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Hard Travellin' : The Story of the Migrant Worker [Paperback]

Kenneth Allsop
5.0 out of 5 stars  See all reviews (1 customer review)

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Book Description

4 Mar 1993
Twelve miles from a crossroads store and gas station, given on the map the unwarranted importance of being named Spotted Horse, and fifty miles more from the nearest small town, a dilapidated 1950 Plymouth is juddering along the switchbacks of Highway 14 between the rocky hills of Wyoming. The Plymouth's fender and chrome radiator grill hang and shake like a broken jaw, and across the flaking eau-de-Nil paintwork on the doors, boot and bonnet is stencilled in black capitals six times over WORK ANYTHING WANTED.' The hobo was the shock-trooper of American expansion, the man who free-lanced beyond the community redoubts, building the canals and roads, spiking rails, felling timber, drilling oil, digging mines, harvesting wheat and fencing prairie. His origins go back to the early pioneer days and his spirit survives to the present. But during the years of the Depression he became a legendary figure. Revered and romanticised by some as the prototype of the free man, he was hated and feared by other for his nonconformity. His tough, reckless, radical and sardonic style has deeply impregnated his country's culture and outlook. Kenneth Allsop travelled 9,000 miles through America in his reconstruction of the old hobo routes. He talked to contemporary nomads - the rootless, the alienated, the outsiders of the Great Society. He gives us the history of the hobo and his place in the American dream. Harsh and turbulent, it is also a vital and compelling story.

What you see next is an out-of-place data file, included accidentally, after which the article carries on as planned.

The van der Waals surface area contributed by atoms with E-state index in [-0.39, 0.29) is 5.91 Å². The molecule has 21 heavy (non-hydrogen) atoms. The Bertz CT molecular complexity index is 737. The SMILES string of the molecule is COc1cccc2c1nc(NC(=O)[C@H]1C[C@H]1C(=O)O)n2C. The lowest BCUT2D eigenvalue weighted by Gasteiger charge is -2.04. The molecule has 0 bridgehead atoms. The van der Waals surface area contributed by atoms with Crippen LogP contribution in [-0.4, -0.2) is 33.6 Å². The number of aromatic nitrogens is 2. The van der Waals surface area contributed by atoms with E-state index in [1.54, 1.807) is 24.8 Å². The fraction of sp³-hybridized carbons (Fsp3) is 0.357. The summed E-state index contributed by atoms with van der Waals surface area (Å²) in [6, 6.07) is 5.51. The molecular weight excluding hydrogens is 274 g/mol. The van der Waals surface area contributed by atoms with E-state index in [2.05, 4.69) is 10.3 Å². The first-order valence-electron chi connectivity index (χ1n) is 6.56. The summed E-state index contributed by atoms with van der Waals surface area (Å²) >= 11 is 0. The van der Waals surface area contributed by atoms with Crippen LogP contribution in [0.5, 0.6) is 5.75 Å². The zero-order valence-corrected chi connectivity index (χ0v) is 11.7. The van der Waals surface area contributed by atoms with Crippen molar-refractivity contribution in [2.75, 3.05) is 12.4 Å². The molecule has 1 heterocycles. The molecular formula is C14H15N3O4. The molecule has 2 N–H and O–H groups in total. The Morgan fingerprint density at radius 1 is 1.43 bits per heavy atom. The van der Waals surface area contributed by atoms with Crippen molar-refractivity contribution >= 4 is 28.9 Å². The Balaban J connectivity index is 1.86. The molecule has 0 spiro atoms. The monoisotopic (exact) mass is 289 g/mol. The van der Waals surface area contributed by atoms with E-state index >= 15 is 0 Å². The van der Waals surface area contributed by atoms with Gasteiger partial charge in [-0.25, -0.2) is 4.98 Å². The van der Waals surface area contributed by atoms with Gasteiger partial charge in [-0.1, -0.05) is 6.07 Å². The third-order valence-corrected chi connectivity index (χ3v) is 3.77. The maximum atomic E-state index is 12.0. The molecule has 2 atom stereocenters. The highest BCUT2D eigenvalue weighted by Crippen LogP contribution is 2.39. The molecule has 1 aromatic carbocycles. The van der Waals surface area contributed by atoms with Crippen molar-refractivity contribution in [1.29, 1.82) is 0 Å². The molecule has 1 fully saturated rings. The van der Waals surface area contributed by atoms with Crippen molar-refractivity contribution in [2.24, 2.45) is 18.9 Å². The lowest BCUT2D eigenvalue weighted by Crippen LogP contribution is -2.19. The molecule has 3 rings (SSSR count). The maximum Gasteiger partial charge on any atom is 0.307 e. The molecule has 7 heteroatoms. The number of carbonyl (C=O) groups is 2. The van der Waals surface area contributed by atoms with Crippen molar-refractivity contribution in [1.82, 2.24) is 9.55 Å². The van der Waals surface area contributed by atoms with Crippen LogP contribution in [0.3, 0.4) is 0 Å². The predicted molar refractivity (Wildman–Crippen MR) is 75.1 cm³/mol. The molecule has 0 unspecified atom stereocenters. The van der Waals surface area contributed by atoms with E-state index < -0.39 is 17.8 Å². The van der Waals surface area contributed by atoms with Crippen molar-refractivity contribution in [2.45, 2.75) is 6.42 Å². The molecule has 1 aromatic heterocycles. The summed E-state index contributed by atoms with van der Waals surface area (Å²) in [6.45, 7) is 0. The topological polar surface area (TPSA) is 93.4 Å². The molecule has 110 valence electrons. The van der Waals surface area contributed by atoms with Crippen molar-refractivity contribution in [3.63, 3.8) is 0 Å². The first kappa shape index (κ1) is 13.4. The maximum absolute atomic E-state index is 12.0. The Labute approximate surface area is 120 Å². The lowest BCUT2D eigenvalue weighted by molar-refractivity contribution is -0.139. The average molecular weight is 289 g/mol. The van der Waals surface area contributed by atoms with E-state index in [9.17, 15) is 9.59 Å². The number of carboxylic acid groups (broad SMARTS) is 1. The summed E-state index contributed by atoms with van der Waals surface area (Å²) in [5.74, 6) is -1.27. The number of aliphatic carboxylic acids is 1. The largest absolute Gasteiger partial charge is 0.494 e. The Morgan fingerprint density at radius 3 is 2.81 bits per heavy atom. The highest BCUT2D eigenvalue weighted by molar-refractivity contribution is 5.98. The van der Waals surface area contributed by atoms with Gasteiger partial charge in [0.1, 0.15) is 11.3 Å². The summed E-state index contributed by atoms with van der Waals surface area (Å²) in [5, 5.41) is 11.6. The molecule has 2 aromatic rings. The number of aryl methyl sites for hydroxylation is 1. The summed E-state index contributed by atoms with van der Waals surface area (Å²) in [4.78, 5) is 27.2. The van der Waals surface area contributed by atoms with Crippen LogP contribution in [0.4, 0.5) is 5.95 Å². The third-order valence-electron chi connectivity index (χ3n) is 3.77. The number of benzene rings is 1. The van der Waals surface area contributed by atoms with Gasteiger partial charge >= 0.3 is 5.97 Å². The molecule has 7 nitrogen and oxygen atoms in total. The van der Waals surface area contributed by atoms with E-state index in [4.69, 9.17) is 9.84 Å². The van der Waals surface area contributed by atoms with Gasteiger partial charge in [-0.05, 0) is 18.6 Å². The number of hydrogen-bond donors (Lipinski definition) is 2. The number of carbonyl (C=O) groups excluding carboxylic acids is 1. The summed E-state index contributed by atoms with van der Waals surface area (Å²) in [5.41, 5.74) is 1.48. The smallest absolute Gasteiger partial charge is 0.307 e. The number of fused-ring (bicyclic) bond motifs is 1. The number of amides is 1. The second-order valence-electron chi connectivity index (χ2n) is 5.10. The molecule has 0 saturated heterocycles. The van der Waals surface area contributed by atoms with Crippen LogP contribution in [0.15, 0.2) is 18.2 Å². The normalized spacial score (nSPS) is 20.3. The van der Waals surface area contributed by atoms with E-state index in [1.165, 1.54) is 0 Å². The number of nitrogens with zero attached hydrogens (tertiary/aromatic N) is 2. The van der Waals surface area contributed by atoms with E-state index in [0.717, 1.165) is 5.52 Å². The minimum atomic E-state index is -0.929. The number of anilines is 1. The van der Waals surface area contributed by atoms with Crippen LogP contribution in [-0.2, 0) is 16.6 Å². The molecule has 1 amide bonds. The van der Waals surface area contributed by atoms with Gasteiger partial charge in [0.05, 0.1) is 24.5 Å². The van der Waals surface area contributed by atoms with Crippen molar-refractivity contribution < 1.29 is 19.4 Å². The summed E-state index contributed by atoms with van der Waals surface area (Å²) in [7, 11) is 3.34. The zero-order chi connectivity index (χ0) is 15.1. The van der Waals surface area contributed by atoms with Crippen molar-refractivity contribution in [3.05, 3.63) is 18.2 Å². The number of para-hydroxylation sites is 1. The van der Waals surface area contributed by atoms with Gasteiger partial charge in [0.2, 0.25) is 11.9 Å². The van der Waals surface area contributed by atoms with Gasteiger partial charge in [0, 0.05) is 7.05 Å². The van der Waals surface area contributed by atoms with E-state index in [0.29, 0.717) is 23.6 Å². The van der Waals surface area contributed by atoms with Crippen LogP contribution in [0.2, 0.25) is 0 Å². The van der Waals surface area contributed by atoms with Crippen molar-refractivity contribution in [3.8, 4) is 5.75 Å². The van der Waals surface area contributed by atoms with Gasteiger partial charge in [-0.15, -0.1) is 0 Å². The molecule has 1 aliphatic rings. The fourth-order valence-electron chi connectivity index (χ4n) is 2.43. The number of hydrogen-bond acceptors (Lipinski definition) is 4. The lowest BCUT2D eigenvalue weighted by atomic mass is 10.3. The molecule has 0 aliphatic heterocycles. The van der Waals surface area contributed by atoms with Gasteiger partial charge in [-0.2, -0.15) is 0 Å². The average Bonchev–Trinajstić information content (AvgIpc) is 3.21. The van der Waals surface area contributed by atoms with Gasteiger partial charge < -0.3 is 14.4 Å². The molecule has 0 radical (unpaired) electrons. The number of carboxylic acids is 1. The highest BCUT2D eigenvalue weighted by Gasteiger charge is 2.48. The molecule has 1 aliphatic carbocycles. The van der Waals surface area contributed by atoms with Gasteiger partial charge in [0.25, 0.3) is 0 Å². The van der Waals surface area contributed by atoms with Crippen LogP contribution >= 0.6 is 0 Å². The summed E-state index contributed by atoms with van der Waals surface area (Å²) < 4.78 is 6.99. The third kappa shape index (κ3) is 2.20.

Product details

  • Paperback: 448 pages
  • Publisher: Pimlico; New edition edition (4 Mar 1993)
  • Language: English
  • ISBN-10: 0712656936
  • ISBN-13: 978-0712656931
  • Product Dimensions: 21.4 x 13.6 x 3.6 cm
  • Average Customer Review: 5.0 out of 5 stars  See all reviews (1 customer review)
  • Amazon Bestsellers Rank: 1,724,409 in Books (See Top 100 in Books)

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5 of 5 people found the following review helpful
5.0 out of 5 stars The Bumper Book of Bums 6 Dec 2009
By S Wood TOP 1000 REVIEWER
Format:Paperback
Kenneth Allsops 1967 book "Hard Travellin': The History of the Migrant Worker" has sadly been out of print for over a dozen years. It is a lyrical account of the American migrant worker from the early years of American independence to the period when the author put pen to paper.

Allsop weaves his way between the idealised myth of the Hobo and the shadowy depictions of him as a threat to the established order to get at the real man or woman, or not infrequently the boy or girl, and the reality of their lives. Main Street U.S.A. has always had a love/hate relationship with the Migrant worker or Hobo, it has envied them their "freedom" and required them for seasonal labour at harvest time, or for heavy and temporary labour such as the laying of the railroads. But when the work is finished the response is to drive them elsewhere, often with the threat of or indeed actual violence. One article that exemplifies the brutal attitude towards the Hobo that the author quotes from at length includes the advice - "The simplest plan, probably, where one is not a member of the Humane Society, is to put a little strychnine [rat poison] or arsenic in the meat and other supplies furnished the tramp. This produces death in a comparatively short period of time, is a warning to other tramps to keep out of the neighbourhood. . ." Such are the ways of civilization, and this sage advice is not in some anonymous pamphlet but the Chicago Tribune.
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Amazon.com: 5.0 out of 5 stars  2 reviews
1 of 1 people found the following review helpful